According to the British Retail Consortium (BRC), retail prices went up from 2.1 percent in March to 2.7 percent in April, the highest rate of inflation recorded since September 2011.
Food prices are also continuing to rise, up from 3.3 percent in March to 3.5 percent in April, although for fresh food they shrunk slightly, from 3.5 percent to 3.4 percent.
Chief executive of the BRC Helen Dickinson said: “The impact of rising energy prices and the conflict in Ukraine continued to feed through into April’s retail prices.
“Global food prices have reached record highs, seeing a 13 percent rise on last month alone, and even higher for cooking oils and cereals.
“As these costs filter through the supply chain, they will place further upward pressure on UK food prices in the coming months.
“Retailers will continue to do all they can to keep prices down and deliver value for their customers by limiting price rises and expanding their value ranges, but this will put pressure on them to find cost savings elsewhere.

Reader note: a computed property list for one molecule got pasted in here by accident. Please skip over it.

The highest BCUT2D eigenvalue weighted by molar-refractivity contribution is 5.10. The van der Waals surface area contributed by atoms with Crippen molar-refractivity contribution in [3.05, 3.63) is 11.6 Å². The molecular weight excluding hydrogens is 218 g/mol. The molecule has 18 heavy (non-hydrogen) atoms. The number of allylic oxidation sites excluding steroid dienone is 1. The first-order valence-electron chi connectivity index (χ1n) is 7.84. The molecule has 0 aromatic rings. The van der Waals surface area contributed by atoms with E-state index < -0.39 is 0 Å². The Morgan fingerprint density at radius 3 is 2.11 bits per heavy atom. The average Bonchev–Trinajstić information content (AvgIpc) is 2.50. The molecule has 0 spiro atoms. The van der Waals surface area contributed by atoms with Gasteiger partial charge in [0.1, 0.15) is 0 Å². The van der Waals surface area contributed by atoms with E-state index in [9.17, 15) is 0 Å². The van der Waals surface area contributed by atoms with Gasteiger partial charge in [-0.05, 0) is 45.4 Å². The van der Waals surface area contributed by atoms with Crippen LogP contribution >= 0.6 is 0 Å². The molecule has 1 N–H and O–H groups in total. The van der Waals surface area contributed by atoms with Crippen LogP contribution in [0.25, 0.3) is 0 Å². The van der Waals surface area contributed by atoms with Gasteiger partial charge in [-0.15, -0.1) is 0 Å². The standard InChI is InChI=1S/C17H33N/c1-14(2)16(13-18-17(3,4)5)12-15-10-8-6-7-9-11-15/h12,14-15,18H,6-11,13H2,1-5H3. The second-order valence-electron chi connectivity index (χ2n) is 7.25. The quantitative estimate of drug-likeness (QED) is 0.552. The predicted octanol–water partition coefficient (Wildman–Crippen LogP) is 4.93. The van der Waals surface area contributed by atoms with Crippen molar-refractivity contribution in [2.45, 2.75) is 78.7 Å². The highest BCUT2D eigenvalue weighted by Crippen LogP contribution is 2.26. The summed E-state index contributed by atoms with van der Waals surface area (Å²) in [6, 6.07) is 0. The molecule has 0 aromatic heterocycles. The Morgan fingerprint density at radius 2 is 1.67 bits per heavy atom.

“Unfortunately, customers should brace themselves for further price rises and a bumpy road ahead.”
This comes as the Bank of England warned that inflation could hit more than eight percent this year, reported Sky News.
Mike Watkins, head of retail and business insight at NielsenIQ, has warned that these astronomical price rises could lead to consumers spending less in store, as they are forced to cut costs in response to rising energy bills.
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It marks the highest increase in price since records began in 2006.
Prime Minister Boris Johnson admitted that there was more that could be done to alleviate the burden on those struggling with price rises.
Speaking on Good Morning Britain on Tuesday, he said: “I accept that those contributions from the taxpayer, because that’s what it is – taxpayers’ money – isn’t going to be enough immediately to help cover everybody.
“There is more that we can do but the crucial thing is to make sure we deal with the prices over the medium and long term.”